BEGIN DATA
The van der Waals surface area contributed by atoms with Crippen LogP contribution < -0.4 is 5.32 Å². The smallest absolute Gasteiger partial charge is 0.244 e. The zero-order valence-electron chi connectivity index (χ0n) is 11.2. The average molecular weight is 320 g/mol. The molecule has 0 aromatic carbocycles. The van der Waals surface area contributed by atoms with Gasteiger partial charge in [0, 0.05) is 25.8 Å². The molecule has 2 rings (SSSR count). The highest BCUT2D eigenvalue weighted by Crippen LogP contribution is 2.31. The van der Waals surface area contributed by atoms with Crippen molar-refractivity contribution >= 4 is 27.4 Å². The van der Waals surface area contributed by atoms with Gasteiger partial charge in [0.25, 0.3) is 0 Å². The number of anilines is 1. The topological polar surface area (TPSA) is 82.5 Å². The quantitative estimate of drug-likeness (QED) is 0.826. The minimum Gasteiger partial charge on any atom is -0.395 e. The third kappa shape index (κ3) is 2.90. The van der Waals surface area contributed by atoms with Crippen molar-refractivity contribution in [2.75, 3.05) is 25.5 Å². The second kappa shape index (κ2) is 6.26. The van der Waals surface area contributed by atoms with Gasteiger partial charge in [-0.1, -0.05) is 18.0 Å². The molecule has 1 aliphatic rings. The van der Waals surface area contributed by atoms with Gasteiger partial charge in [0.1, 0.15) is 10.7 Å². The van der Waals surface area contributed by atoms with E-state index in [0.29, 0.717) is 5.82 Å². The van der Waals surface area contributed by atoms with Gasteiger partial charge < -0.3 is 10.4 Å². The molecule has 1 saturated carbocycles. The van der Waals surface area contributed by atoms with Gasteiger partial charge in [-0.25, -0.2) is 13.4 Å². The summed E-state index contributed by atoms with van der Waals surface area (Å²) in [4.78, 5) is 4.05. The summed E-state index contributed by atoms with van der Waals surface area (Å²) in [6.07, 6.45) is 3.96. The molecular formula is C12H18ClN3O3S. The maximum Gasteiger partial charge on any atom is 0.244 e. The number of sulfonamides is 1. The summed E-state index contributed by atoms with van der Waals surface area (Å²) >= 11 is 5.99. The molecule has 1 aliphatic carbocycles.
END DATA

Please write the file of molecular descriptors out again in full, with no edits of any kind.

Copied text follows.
The van der Waals surface area contributed by atoms with Crippen LogP contribution < -0.4 is 5.32 Å². The smallest absolute Gasteiger partial charge is 0.244 e. The zero-order valence-electron chi connectivity index (χ0n) is 11.2. The average molecular weight is 320 g/mol. The molecule has 0 aromatic carbocycles. The van der Waals surface area contributed by atoms with Gasteiger partial charge in [0, 0.05) is 25.8 Å². The molecule has 2 rings (SSSR count). The highest BCUT2D eigenvalue weighted by Crippen LogP contribution is 2.31. The van der Waals surface area contributed by atoms with Crippen molar-refractivity contribution >= 4 is 27.4 Å². The van der Waals surface area contributed by atoms with Gasteiger partial charge in [0.25, 0.3) is 0 Å². The number of anilines is 1. The topological polar surface area (TPSA) is 82.5 Å². The quantitative estimate of drug-likeness (QED) is 0.826. The minimum Gasteiger partial charge on any atom is -0.395 e. The third kappa shape index (κ3) is 2.90. The van der Waals surface area contributed by atoms with Crippen molar-refractivity contribution in [2.75, 3.05) is 25.5 Å². The second kappa shape index (κ2) is 6.26. The van der Waals surface area contributed by atoms with Gasteiger partial charge in [-0.1, -0.05) is 18.0 Å². The molecule has 1 aliphatic rings. The van der Waals surface area contributed by atoms with Gasteiger partial charge in [0.1, 0.15) is 10.7 Å². The van der Waals surface area contributed by atoms with E-state index in [0.29, 0.717) is 5.82 Å². The van der Waals surface area contributed by atoms with Gasteiger partial charge < -0.3 is 10.4 Å². The molecule has 1 saturated carbocycles. The van der Waals surface area contributed by atoms with Gasteiger partial charge in [-0.25, -0.2) is 13.4 Å². The summed E-state index contributed by atoms with van der Waals surface area (Å²) in [4.78, 5) is 4.05. The summed E-state index contributed by atoms with van der Waals surface area (Å²) in [6.07, 6.45) is 3.96. The molecular formula is C12H18ClN3O3S. The maximum Gasteiger partial charge on any atom is 0.244 e. The number of sulfonamides is 1. The summed E-state index contributed by atoms with van der Waals surface area (Å²) >= 11 is 5.99. The molecule has 1 aliphatic carbocycles.